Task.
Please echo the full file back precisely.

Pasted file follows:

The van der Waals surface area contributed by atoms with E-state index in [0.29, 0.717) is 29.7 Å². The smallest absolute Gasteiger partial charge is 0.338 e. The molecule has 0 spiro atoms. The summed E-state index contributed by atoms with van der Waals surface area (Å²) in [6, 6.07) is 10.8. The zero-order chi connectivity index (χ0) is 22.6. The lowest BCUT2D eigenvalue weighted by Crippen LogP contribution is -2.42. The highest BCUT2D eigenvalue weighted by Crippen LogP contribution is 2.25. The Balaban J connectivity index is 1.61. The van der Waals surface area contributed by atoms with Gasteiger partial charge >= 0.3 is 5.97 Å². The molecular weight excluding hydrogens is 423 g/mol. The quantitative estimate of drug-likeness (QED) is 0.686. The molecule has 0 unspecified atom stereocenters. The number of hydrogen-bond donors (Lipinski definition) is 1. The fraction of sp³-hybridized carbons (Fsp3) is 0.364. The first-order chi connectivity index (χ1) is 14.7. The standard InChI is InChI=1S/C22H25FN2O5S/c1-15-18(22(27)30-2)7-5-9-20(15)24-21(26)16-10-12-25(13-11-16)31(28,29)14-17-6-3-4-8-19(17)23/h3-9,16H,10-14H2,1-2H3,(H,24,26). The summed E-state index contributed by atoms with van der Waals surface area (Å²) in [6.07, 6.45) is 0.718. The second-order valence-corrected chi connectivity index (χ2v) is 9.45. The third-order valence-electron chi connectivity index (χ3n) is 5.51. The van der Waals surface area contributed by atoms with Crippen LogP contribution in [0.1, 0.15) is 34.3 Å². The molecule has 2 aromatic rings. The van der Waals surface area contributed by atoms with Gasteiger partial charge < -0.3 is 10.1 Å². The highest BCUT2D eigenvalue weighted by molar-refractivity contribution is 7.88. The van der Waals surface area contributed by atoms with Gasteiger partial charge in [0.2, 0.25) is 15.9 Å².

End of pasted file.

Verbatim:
The van der Waals surface area contributed by atoms with E-state index in [0.29, 0.717) is 29.7 Å². The smallest absolute Gasteiger partial charge is 0.338 e. The molecule has 0 spiro atoms. The summed E-state index contributed by atoms with van der Waals surface area (Å²) in [6, 6.07) is 10.8. The zero-order chi connectivity index (χ0) is 22.6. The lowest BCUT2D eigenvalue weighted by Crippen LogP contribution is -2.42. The highest BCUT2D eigenvalue weighted by Crippen LogP contribution is 2.25. The Balaban J connectivity index is 1.61. The van der Waals surface area contributed by atoms with Gasteiger partial charge >= 0.3 is 5.97 Å². The molecular weight excluding hydrogens is 423 g/mol. The quantitative estimate of drug-likeness (QED) is 0.686. The molecule has 0 unspecified atom stereocenters. The number of hydrogen-bond donors (Lipinski definition) is 1. The fraction of sp³-hybridized carbons (Fsp3) is 0.364. The first-order chi connectivity index (χ1) is 14.7. The standard InChI is InChI=1S/C22H25FN2O5S/c1-15-18(22(27)30-2)7-5-9-20(15)24-21(26)16-10-12-25(13-11-16)31(28,29)14-17-6-3-4-8-19(17)23/h3-9,16H,10-14H2,1-2H3,(H,24,26). The summed E-state index contributed by atoms with van der Waals surface area (Å²) in [6.07, 6.45) is 0.718. The second-order valence-corrected chi connectivity index (χ2v) is 9.45. The third-order valence-electron chi connectivity index (χ3n) is 5.51. The van der Waals surface area contributed by atoms with Crippen LogP contribution in [0.1, 0.15) is 34.3 Å². The molecule has 2 aromatic rings. The van der Waals surface area contributed by atoms with Gasteiger partial charge < -0.3 is 10.1 Å². The highest BCUT2D eigenvalue weighted by molar-refractivity contribution is 7.88. The van der Waals surface area contributed by atoms with Gasteiger partial charge in [0.2, 0.25) is 15.9 Å².